Guardians of the Galaxy Vol. 2

Jacob Richardson | 25/04/2017

James Gunn is back with the sequel to his wildly successful Guardians of the Galaxy, and while Vol. 2 doesn’t quite match the feverish, rebellious spirit of the first, it is still a rip-roaring space adventure anchored in comedy.

After saving the galaxy in the last film, Guardians of the Galaxy Vol. 2 finds our eponymous heroes on a planet inhabited by the genetically engineered species called The Sovereign. Unwilling to get their perfect hands dirty fighting a giant space beast that is coming to steal their much renowned batteries, they hire the Guardians. Alas, after Rocket (Bradley Cooper) steals some of the batteries, the gang finds themselves in a race across space, trying to outrun a fleet of vengeful Sovereign ships. They crash land on a planet, with Peter Quill’s (Chris Pratt) ship in need of significant repairs. While there, a pristine white egg-shaped space ship lands, and reveals a saviour – Ego the Living Planet (Kurt Russel), who professes to be Peter’s dad. Taking Peter, Gamorra (Zoe Saldana) and Drax (Dave Bautista) to his home planet, Ego seems like their benevolent saviour, but with the Sovereign and the Ravagers on the Guardian’s tails, will he be?

 

The first Guardians of the Galaxy was an important movie. James Gunn re-invented the superhero genre, taking it back from the brink of irretrievable grit and grime, and instead infusing it with witty asides, hilarious characters and unbridled fun. It also had a strong plot, with the ‘origin story’ template providing enough characterisation to wither his barrage of in-references, jokes and inconceivable plot twists. With this second instalment, Gunn shakes things up. With no origin story giving each character their own chance to shine, he portrays a varying array of emotions amongst the five. Gamorra is struggling with sister issues, Rocket feels like he is on the verge of abandonment and Peter is having a cosmic shift in his perception of paternity. While all of this makes for great character drama, it does tend to sap the fun from these three. Where Quill and Rocket’s banter in the first movie was sparring and enjoyable, here it grates; the extra layer of subtext forcing us to contemplate the deeply troubling emotional state of this kidnapped human far from Earth and his genetically engineering racoon friend.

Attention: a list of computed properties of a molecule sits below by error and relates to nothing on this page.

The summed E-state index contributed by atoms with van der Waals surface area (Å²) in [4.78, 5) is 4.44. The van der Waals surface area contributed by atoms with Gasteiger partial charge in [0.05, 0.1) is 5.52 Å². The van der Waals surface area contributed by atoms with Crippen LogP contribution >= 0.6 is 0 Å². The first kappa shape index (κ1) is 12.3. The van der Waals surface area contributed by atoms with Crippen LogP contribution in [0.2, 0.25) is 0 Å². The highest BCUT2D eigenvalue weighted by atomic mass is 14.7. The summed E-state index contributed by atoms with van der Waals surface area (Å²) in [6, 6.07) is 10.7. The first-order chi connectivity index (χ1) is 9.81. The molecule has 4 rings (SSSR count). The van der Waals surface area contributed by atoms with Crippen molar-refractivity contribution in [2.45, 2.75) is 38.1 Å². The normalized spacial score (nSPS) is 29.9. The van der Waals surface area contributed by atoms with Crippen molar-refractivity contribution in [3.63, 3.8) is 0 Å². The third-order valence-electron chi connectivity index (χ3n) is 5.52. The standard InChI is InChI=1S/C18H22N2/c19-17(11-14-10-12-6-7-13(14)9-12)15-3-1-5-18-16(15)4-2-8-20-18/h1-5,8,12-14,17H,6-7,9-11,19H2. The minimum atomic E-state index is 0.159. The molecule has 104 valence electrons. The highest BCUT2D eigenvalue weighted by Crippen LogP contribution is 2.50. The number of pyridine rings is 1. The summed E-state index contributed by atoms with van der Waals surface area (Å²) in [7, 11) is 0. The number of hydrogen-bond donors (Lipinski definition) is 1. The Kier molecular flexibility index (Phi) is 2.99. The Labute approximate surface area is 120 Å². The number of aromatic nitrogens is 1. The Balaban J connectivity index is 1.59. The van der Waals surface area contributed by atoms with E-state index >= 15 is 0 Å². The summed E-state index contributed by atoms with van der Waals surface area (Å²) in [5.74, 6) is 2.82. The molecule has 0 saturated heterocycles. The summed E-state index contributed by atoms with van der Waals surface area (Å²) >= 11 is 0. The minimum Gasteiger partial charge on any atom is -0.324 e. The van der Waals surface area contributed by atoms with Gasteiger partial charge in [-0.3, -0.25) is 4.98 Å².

Thankfully, the supporting cast steps up to deliver the much vaunted fun. As Drax, Dave Bautista’s beautifully filter-free alien is the funniest part of Guardians of the Galaxy Vol. 2. Coupled with Mantis (Pom Klementieff), Ego’s emotion-controlling charge who finds social cues utterly foreign, the pair aggressively laugh their way through a films worth of quality jokes that will have you laughing out loud. Kurt Russel’s Ego is also a standout. With a perfectly coiffed main and some truly stunning set design, he and his ‘living planet’ are resplendent.

 

Without a doubt, though, Baby Groot steals the show. The opening fight scene, with the other four Guardians fighting off a giant, disgusting monster, while Baby Groot dances and jives his way around them, is exactly what Guardians should be! It is fun, irascible and utterly improbable. It is the best part of a movie full of this sort of ridiculousness, and so is Baby Groot. One particularly nasty Ravager describes him as being “too adorable to kill”, and this is undoubtedly true.

 

Like the first film, this second instalment brings with it a cracking soundtrack and a tonne of references to Marvel lore. While the ending to the relatively zig-zagging plot may not have quite the emotional or entertaining heft of the original, this sequel doubles down on the fun and the visual splendour, making it just as worthy of your time.

Conclusion 

Not as strong story-wise as the first Guardians, Guardians of the Galaxy Vol. 2 still combines stunning production design, cinematography and a remarkable roster of characters to hold its spot as the most fun superhero franchise to date.